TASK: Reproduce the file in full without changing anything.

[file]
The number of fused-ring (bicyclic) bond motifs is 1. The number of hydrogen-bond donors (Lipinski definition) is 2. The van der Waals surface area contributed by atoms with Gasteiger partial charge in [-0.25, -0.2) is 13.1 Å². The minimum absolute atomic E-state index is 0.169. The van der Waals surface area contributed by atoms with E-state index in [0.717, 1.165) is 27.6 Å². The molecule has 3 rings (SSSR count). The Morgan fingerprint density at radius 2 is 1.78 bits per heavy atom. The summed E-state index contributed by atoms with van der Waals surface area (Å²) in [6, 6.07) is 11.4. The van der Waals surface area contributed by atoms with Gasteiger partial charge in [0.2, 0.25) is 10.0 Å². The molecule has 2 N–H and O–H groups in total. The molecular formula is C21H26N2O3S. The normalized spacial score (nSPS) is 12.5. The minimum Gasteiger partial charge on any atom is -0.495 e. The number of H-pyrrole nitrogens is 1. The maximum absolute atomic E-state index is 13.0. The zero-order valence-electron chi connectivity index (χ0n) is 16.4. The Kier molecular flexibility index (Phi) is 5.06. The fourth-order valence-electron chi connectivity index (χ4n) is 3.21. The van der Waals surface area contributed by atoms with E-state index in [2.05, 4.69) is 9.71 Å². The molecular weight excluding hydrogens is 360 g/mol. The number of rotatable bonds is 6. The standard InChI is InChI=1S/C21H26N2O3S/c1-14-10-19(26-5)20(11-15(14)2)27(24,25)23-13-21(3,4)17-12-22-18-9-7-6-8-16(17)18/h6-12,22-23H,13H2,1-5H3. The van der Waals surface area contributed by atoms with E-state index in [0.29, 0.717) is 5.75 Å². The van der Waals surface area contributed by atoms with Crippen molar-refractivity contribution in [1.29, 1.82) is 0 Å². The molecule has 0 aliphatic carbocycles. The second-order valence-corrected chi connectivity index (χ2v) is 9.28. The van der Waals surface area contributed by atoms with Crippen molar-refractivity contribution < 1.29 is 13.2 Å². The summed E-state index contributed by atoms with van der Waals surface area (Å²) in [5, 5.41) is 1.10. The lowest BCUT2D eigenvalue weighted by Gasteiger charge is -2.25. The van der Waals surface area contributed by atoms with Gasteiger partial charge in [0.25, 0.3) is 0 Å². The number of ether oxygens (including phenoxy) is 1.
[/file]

The number of fused-ring (bicyclic) bond motifs is 1. The number of hydrogen-bond donors (Lipinski definition) is 2. The van der Waals surface area contributed by atoms with Gasteiger partial charge in [-0.25, -0.2) is 13.1 Å². The minimum absolute atomic E-state index is 0.169. The van der Waals surface area contributed by atoms with E-state index in [0.717, 1.165) is 27.6 Å². The molecule has 3 rings (SSSR count). The Morgan fingerprint density at radius 2 is 1.78 bits per heavy atom. The summed E-state index contributed by atoms with van der Waals surface area (Å²) in [6, 6.07) is 11.4. The van der Waals surface area contributed by atoms with Gasteiger partial charge in [0.2, 0.25) is 10.0 Å². The molecule has 2 N–H and O–H groups in total. The molecular formula is C21H26N2O3S. The normalized spacial score (nSPS) is 12.5. The minimum Gasteiger partial charge on any atom is -0.495 e. The number of H-pyrrole nitrogens is 1. The maximum absolute atomic E-state index is 13.0. The zero-order valence-electron chi connectivity index (χ0n) is 16.4. The Kier molecular flexibility index (Phi) is 5.06. The fourth-order valence-electron chi connectivity index (χ4n) is 3.21. The van der Waals surface area contributed by atoms with E-state index in [2.05, 4.69) is 9.71 Å². The molecular weight excluding hydrogens is 360 g/mol. The number of rotatable bonds is 6. The standard InChI is InChI=1S/C21H26N2O3S/c1-14-10-19(26-5)20(11-15(14)2)27(24,25)23-13-21(3,4)17-12-22-18-9-7-6-8-16(17)18/h6-12,22-23H,13H2,1-5H3. The van der Waals surface area contributed by atoms with E-state index in [0.29, 0.717) is 5.75 Å². The van der Waals surface area contributed by atoms with Crippen molar-refractivity contribution in [1.29, 1.82) is 0 Å². The molecule has 0 aliphatic carbocycles. The second-order valence-corrected chi connectivity index (χ2v) is 9.28. The van der Waals surface area contributed by atoms with Crippen molar-refractivity contribution < 1.29 is 13.2 Å². The summed E-state index contributed by atoms with van der Waals surface area (Å²) in [5, 5.41) is 1.10. The lowest BCUT2D eigenvalue weighted by Gasteiger charge is -2.25. The van der Waals surface area contributed by atoms with Gasteiger partial charge in [0.25, 0.3) is 0 Å². The number of ether oxygens (including phenoxy) is 1.